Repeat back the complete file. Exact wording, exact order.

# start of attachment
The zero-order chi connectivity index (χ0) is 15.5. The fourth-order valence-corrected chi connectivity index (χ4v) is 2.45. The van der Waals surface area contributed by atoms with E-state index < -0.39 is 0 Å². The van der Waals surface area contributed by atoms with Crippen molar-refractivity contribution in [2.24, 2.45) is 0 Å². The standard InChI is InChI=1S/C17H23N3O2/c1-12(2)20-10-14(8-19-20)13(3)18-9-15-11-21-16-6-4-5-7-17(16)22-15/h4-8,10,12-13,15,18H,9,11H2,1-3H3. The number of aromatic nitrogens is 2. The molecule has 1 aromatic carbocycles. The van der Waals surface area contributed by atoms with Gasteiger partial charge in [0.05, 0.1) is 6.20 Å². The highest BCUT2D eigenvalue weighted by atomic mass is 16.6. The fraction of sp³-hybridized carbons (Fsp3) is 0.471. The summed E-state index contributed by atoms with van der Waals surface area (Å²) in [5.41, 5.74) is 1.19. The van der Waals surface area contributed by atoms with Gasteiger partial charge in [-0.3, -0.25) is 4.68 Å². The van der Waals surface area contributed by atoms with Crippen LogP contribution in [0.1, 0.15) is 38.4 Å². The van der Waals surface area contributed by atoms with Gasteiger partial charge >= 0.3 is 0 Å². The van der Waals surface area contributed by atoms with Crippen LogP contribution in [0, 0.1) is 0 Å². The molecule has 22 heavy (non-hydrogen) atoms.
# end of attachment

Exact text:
The zero-order chi connectivity index (χ0) is 15.5. The fourth-order valence-corrected chi connectivity index (χ4v) is 2.45. The van der Waals surface area contributed by atoms with E-state index < -0.39 is 0 Å². The van der Waals surface area contributed by atoms with Crippen molar-refractivity contribution in [2.24, 2.45) is 0 Å². The standard InChI is InChI=1S/C17H23N3O2/c1-12(2)20-10-14(8-19-20)13(3)18-9-15-11-21-16-6-4-5-7-17(16)22-15/h4-8,10,12-13,15,18H,9,11H2,1-3H3. The number of aromatic nitrogens is 2. The molecule has 1 aromatic carbocycles. The van der Waals surface area contributed by atoms with Gasteiger partial charge in [0.05, 0.1) is 6.20 Å². The highest BCUT2D eigenvalue weighted by atomic mass is 16.6. The fraction of sp³-hybridized carbons (Fsp3) is 0.471. The summed E-state index contributed by atoms with van der Waals surface area (Å²) in [5.41, 5.74) is 1.19. The van der Waals surface area contributed by atoms with Gasteiger partial charge in [-0.3, -0.25) is 4.68 Å². The van der Waals surface area contributed by atoms with Crippen LogP contribution in [0.1, 0.15) is 38.4 Å². The van der Waals surface area contributed by atoms with Gasteiger partial charge >= 0.3 is 0 Å². The van der Waals surface area contributed by atoms with Crippen LogP contribution in [0, 0.1) is 0 Å². The molecule has 22 heavy (non-hydrogen) atoms.